Good news: resilience is a trait we are born with. As I’m writing these words, I’m watching my 4-month-old, who recently learned to turn from his back onto his belly, trying to turn from his belly onto his back. He’s been at this for days, and has succeeded just once. He keeps crying and trying. He won’t give up. That’s resilience.

Further good news: If you’re LGBT, you likely have already done some work in this area. All the difficulties that we experience as we grow up — struggling to accept an identity that’s stigmatized, teasing, rejection and worse — and here we are. How? All of us found a way to keep moving forward in our lives rather than letting circumstances defeat us.

Of course, this is pretty much true of anyone who has been through tough times and survived. Many of our elders who experienced the Depression, wartime, or worse tell us that they aren’t fazed by the virus or having to stay at home. Having endured previous struggles, they know they can do their best to endure this one.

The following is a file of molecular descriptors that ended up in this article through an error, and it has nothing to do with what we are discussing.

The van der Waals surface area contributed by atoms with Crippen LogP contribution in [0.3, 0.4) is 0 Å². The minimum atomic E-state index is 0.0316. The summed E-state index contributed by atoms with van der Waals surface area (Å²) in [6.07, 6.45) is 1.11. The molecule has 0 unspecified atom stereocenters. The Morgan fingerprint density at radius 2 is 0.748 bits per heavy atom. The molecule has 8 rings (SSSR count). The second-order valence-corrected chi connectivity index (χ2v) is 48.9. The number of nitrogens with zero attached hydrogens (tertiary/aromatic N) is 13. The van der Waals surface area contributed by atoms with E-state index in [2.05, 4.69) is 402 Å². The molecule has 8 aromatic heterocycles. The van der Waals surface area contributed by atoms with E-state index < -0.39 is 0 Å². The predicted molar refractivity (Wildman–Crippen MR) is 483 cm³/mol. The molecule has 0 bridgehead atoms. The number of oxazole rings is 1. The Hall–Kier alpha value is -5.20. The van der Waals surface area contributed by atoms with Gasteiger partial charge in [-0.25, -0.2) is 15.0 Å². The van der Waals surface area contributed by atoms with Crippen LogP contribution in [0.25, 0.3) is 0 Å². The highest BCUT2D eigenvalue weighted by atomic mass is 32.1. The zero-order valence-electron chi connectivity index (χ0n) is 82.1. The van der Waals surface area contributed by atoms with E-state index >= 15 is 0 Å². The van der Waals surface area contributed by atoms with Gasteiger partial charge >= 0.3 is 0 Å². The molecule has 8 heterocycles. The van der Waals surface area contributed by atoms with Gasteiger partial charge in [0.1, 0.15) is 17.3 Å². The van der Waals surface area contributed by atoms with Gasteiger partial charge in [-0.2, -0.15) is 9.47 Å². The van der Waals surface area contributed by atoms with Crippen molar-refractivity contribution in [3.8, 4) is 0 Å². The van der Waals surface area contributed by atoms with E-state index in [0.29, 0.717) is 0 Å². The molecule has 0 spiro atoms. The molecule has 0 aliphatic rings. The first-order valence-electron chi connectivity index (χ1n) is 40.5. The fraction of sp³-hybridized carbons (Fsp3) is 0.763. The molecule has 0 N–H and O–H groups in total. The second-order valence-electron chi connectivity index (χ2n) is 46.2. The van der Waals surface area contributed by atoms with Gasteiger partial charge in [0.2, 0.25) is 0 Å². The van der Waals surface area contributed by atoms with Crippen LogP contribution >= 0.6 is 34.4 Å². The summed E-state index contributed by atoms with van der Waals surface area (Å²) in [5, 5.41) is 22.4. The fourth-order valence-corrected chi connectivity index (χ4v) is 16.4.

That’s what all of us must keep in mind now. Knowing that we have had the resilience to get through past difficulties can support us in getting through this new hard time.

Another important point to keep in mind: When we give our suffering meaning, it helps us endure the suffering. Reminding ourselves that striving to endure this tough period will make us even more resilient can actually help us to more easily endure it.

Other ways we can strengthen our own capacity for resilience: 

Do our best to take care of ourselves, of course. When we eat well, find a way to exercise, get adequate sleep and take breaks from virus-worrying through meditation or just focusing on something pleasant or uplifting, we’re less anxious and better able to keep calm. The ability to soothe ourselves is key to being resilient.